DFCU admits it’s in liquidity crisis

DFCU bank is in liquidity crisis the bank chairman Elly Karuhanga has confirmed.
The bank reportedly has no cash necessary for lending and paying its customers.
It is further indicated that clients applying for loans are getting less than what they have apply for.

This was disclosed by Elly Karuhanga the bank chairman and George Ochom the DFCU Ltd general manager while addressing a crisis media briefing at Kampala Associated Advocates offices in Nakasero Kampala.

Ochom explained that liquidity is very critical in the bank market and
said that banks can’t operate normal business without enough
“Liquidity is very critical in any bank. Really it is critical in the interbank market because you know there are always payments that go
for daily basis so in normal cause of banking business there is a lot
of movements of funds,” said Ochom.

He further revealed that banks have to maintain certain liquidity ratios in order to be able to pay out their customers.

The bank officials’ remarks follow the exit of CDC, on the DFCU’s major shareholders. bank’s largest

“We don’t know whether CDC group is running away completely or selling
part of its shares so we don’t really know what is going on. They have not made it officially to us. If they make it clear to us we shall inform you,” Karuhanga said.

Ally Karuhanga.

He also said CDC has been on an exit strategy and that reducing shareholding is normal but may affect the bank operations.

Reports also show that ever since DFCU controversially acquired former Crane bank from Bank of Uganda, the bank’s management has been struggling to manage business countrywide and that a big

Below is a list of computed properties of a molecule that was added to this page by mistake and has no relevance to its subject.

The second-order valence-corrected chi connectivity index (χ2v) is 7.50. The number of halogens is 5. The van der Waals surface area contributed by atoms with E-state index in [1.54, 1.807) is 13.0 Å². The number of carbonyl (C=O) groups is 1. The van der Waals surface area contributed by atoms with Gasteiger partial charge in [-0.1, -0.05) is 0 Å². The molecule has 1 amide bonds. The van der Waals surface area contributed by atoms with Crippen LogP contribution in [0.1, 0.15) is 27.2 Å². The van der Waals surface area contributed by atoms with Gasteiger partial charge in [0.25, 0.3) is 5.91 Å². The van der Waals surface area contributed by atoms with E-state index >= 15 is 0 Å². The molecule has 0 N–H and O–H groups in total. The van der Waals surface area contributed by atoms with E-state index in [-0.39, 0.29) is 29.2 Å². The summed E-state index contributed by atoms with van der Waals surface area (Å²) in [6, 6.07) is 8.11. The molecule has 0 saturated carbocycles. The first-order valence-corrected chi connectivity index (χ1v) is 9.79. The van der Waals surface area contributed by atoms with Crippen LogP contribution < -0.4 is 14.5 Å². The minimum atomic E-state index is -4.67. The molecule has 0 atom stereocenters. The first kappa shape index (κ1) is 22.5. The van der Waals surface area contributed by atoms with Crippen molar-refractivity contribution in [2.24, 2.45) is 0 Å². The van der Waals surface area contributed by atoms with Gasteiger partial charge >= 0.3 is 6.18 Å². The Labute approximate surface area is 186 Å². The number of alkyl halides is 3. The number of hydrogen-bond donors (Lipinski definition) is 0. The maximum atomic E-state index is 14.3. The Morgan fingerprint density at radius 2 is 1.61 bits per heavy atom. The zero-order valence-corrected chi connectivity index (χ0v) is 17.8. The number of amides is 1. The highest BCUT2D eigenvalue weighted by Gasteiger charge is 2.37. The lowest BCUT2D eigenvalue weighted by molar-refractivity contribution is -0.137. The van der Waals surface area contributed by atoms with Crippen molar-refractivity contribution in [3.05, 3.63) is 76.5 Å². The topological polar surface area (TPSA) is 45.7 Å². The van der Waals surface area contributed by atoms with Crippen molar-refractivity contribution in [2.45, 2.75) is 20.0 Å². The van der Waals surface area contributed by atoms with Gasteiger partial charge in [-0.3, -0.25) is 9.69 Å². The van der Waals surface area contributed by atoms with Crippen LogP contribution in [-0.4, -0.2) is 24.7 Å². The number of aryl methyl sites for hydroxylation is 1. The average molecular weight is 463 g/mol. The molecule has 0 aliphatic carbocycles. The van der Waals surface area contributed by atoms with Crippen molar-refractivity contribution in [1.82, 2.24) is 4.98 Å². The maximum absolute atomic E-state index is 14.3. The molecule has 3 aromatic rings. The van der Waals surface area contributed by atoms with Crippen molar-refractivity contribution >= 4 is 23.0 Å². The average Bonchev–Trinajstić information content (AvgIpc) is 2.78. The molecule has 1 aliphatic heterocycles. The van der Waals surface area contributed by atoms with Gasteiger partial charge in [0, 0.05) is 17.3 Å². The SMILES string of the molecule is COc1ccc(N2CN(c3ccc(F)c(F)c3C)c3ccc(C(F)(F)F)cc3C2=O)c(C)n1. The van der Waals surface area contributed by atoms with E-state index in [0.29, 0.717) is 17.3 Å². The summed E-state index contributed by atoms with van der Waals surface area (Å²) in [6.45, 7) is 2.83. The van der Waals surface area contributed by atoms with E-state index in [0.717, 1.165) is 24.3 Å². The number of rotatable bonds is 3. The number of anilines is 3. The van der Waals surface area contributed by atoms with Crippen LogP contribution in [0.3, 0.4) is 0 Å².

number of employees have since been shown exit.

CDC made an official communication to DFCU indicating the intention to sell its stake on June 14.

The company’s Investment Director in charge of Financial Institutions, Irina Grigorenko, said it was “undertaking a review of its investment in DFCU Limited which may lead to the disposal or some of some or all of its shares in DFCU over the short to medium term.”

“It is our aspiration to exit in a manner that causes minimum disruption to the business and ensures the orderly trading of DFCU’s shares,” she wrote.

Irina also indicated that CDC’s objective is to identify “like-minded investors who could support DFCU in its new phase of growth.”
DFCU’s crisis was further deepened by the resignation of Deepak Malik the Chief Executive Officer of Arise Holdings Ltd which is its biggest shareholder from the board.

Arise Holdings has 58 percent shares while CDC is DFCU’s oldest investor with more than five decades of working together.

Storm after Crane Bank takeover
Bank of Uganda sold Crane Bank to DFCU in January 2017 for a paltry Shs200 billion yet it was valued at over Shs1.3 trillion.

Following the leaking of the agreement, it was revealed that DFCU didn’t even pay a cent.

Crane Bank shareholders were also side-lined during the sale, disregarding to Financial Intelligence Authority regulations.

As CDC pulled out of the bank, Malik also tendered his resignation leading to analysts to speculate that there is something really stinking in the Crane Bank deal, that DFCU management previously termed as a sweet deal.

It should be recalled that DFCU’s profits rose from Shs31 billion to Shs150 billion just three months after taking over Crane Bank.

Karuhanga tried to downplay the liquidity issue saying it’s normal for banks as they borrow and lend even among themselves, but for DFCU that has been swimming in a Crane Bank “sweet deal”, there is more than meets the eye.

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